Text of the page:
Ever wondered why so many Web 2.0 or SaaS offerings are free or bundled? It's because the vendors can't work out how to bill for them. Don't believe me? Here are some real-life examples:
- A monitoring vendor that switched a $10,000-a-year data extraction option to free because it had no way to measure usage and so couldn't tell its auditors when to recognize the revenue
- A leading SaaS vendor where new product ideas with usage-based pricing schemes never see the light of day because of the $1+ million it would cost to re-engineer the billing system
- Another SaaS vendor where it takes up to 8 hours for a sales rep to work through the process of pricing, setting up and approving a customer order for an add-on to an existing subscription
No wonder most Web 2.0 vendors prefer to monetize with ads — or else just hope to exit before the VC cash runs out. For SaaS offerings, per-user per-month is the default charging basis simply because it's relatively straightforward to track and calculate. Or so you'd think. But even such a simple system rapidly gets complex for vendors that are growing rapidly.
Let's say you have a thousand customers growing at 25% a year and you offer two products and three license plans. Sounds simple enough, except that life is never that simple. Even if you're doing well, you'll lose around 1 in 10 customers a year because of natural churn. With any luck, you'll upsell 2 in 10 of those who remain. Remember too that your subscriber base is constantly shifting because your customers, through recruitment, transfers and promotions, will change details on at least one in five user accounts each year.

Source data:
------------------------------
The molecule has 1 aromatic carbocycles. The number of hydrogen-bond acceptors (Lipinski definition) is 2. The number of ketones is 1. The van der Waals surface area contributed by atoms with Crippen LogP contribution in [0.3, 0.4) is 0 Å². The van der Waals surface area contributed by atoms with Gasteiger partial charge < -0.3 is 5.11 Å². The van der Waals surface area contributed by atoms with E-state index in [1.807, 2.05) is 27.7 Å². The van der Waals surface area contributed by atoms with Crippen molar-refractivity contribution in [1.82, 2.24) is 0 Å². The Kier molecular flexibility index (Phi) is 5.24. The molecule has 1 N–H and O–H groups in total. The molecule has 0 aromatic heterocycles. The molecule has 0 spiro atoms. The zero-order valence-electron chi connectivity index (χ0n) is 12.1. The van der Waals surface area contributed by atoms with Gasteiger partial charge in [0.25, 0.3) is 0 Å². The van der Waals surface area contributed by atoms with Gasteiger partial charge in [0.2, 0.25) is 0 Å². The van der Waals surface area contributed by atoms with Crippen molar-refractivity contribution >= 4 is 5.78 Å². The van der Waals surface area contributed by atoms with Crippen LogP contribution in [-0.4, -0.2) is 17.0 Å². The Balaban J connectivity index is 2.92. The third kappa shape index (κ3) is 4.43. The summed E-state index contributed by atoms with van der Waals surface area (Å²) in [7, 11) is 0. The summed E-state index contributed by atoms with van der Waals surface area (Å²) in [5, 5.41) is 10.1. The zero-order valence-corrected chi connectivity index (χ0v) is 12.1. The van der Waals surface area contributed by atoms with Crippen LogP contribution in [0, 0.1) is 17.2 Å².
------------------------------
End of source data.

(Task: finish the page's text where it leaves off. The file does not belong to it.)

So of the 200,000-plus monthly invoices you're going to issue in the coming year, how many of them do you expect will trigger a customer query? Especially when the effects of churn, upsell and user migration leave as many as a third of them showing a different bottom-line figure than they did the previous month.
Does it start to sound like a headache? Now you can understand how you'd react when some bright spark in product marketing suggests a new service option with utility-style pay-by-the-drink pricing.
That's when Tien Tzuo, CEO and co-founder of Zuora, hopes you'll call in his company (if not before). "We see a lot of deer-in-the-headlights," he said. The company today announces $6.5 million in Series A funding from Benchmark Capital, and has also attracted seed funding from Salesforce.com's Marc Benioff and WebEx co-founder Min Zhu. Its first announced customer is online marketing SaaS vendor Coremetrics.
Tzuo (pictured) was employee number 11 at Salesforce.com and was chief marketing officer and then chief strategy officer before leaving to found Zuora. His two co-founders are ex-WebEx alumni, including Cheng Zou, the architect of WebEx's subscription management and collection systems. They believe they're creating the first purpose-built subscription management system for the on-demand business applications market, which will itself be delivered as a service.